GLS 592: America in the Jazz Age
The 1920s witnessed incredible social upheaval and conflict amid a society of expanding prosperity and progress. As America turned from the horrors of World War I, its citizens reveled in the unprecedented material abundance being afforded by the fulfillment of industrial capacity, urban growth and technological advancement. Similarly, long-held religious, moral and sexual conventions were challenged and debated in crises that liberated and threatened large numbers of people. America in the 1920s was really two worlds at once; rural, but increasingly urban; Victorian in its values and beliefs, but willing to experiment with new behaviors and trends; gifted by the Harlem Renaissance, but enthralled by the Ku Klux Klan. This course will use works of history and literature to explore some of the tensions within this remarkable decade, including the theme of modernism, growth in business, the development of mass culture, new roles for men and women, and the tenacity of traditionalism.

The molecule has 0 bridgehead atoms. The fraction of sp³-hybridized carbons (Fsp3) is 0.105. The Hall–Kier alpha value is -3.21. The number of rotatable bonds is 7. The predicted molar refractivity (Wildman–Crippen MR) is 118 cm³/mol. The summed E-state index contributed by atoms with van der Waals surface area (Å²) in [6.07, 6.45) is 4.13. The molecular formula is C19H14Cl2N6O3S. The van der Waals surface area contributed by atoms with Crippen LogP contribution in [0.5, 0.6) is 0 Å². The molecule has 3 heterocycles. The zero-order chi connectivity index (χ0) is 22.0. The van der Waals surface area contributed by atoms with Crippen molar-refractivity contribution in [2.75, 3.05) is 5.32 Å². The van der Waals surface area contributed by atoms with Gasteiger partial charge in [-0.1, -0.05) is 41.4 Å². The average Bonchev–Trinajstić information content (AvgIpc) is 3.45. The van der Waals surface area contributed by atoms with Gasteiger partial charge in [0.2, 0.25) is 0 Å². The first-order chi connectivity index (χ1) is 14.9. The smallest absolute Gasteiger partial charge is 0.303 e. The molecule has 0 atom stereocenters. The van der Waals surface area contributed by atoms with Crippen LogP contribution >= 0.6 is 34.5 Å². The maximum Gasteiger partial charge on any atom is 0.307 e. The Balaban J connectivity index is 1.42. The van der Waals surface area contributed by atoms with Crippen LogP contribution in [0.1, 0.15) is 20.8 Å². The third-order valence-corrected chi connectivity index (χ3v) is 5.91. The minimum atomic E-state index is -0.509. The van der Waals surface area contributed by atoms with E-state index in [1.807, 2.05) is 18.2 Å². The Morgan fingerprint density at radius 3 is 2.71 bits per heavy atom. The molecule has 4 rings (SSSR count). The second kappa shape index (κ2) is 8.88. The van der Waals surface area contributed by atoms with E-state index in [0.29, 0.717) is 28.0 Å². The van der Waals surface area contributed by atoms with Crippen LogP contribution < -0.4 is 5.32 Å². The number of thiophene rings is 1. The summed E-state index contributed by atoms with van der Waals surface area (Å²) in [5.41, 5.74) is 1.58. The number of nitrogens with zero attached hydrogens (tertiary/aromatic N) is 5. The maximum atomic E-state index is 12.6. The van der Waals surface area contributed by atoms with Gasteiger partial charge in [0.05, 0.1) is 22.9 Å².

The course will be structured around reading core texts (some possibilities are included below) and supplemented by journal articles available on J-STOR. Students will write 7-8 essays (2-3 pages) and 3-4 short briefs (1-2 paragraphs) in response to readings, and will be responsible for conducting at least one discussion on a reading’s supplemental articles. One extended paper will be used to explore an area of research interest in the 1920s, or to evaluate major themes and arguments of the period.
Boyle, Kevin. Arc of Justice: A Saga of Race, Civil Rights, and Murder in the Jazz Age. (National Book Award Winner)
Crunden, Robert. Body and Soul: The Making of American Modernism.
Duncombe, Stephen. The Bobbed Haired Bandit: A True Story of Crime and Celebrity in 1920s New York.
Dumenil, Lynn. The Modern Temper: American Culture and Society in the 1920s.
Larsen, Nella. Passing.
Larson, Edmund. Summer for the Gods: The Scopes Trial and America’s Continuing Debate over Science and Religion. (Pulitzer Prize in History)
Leuchtenburg, William. The Perils of Prosperity, 1914-1932.
Image provided courtesy of http://thejazzage.com/
Last Update:February 10, 2008